But what gets me most is the planks in our own eye, the sins we rarely acknowledge. We tried to destroy a native people, too, and if we mean to criticize Turkey for “the elimination of the over 2,500-year presence of Armenians in their historic homeland”, then we ought to discuss more openly and frequently what we inflicted on the Cherokee and other native people. But that resolution languished, never even escaping committee in the House, despite its mild language. And one of the men most responsible for those crimes? Well, he’s on our twenty-dollar bill.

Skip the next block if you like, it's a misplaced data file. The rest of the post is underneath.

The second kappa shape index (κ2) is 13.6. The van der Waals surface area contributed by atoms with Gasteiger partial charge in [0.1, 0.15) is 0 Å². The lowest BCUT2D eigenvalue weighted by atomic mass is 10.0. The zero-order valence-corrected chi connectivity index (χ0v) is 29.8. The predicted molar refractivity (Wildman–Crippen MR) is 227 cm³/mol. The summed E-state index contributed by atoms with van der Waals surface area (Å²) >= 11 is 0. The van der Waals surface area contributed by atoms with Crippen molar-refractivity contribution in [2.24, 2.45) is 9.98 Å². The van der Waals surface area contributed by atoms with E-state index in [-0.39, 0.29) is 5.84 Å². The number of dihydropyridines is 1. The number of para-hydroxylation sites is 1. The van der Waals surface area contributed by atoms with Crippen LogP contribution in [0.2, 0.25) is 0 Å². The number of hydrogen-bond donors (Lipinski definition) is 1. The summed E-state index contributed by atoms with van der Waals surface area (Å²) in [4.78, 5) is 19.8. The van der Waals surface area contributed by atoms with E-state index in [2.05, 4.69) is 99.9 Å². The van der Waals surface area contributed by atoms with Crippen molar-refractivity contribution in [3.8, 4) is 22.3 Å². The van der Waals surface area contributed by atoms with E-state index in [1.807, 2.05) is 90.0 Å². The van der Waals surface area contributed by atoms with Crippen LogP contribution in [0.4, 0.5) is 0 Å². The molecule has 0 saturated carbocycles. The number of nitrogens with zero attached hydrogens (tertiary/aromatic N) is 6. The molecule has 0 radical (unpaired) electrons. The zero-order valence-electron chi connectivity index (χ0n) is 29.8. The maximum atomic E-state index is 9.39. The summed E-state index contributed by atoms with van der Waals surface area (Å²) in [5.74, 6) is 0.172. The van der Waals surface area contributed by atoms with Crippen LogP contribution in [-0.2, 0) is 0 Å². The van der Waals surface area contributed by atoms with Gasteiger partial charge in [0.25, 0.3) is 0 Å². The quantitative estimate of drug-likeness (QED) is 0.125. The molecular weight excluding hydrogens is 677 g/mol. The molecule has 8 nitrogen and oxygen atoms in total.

If you want proof that the workings of congress are almost totally inexplicable, you need look no further than the committee vote to declare the Armenian genocide a genocide. Now, in the most basic terms I have no objection to the idea of calling a spade a spade, even though the Turks clearly do. This probably has something to do with their nationalist laws forbidding insult to “Turkishness”. At the same time, I wonder what business it is of our government to legislate the application of historical terms, even when the proper use is obvious. Moreover, the timing of this vote is fantastically ill-advised, given the tensions between Turkey and the Kurds, which may soon be coming to a head. Now is not the time to be alienating an ally who could easily make the situation in Iraq substantially worse.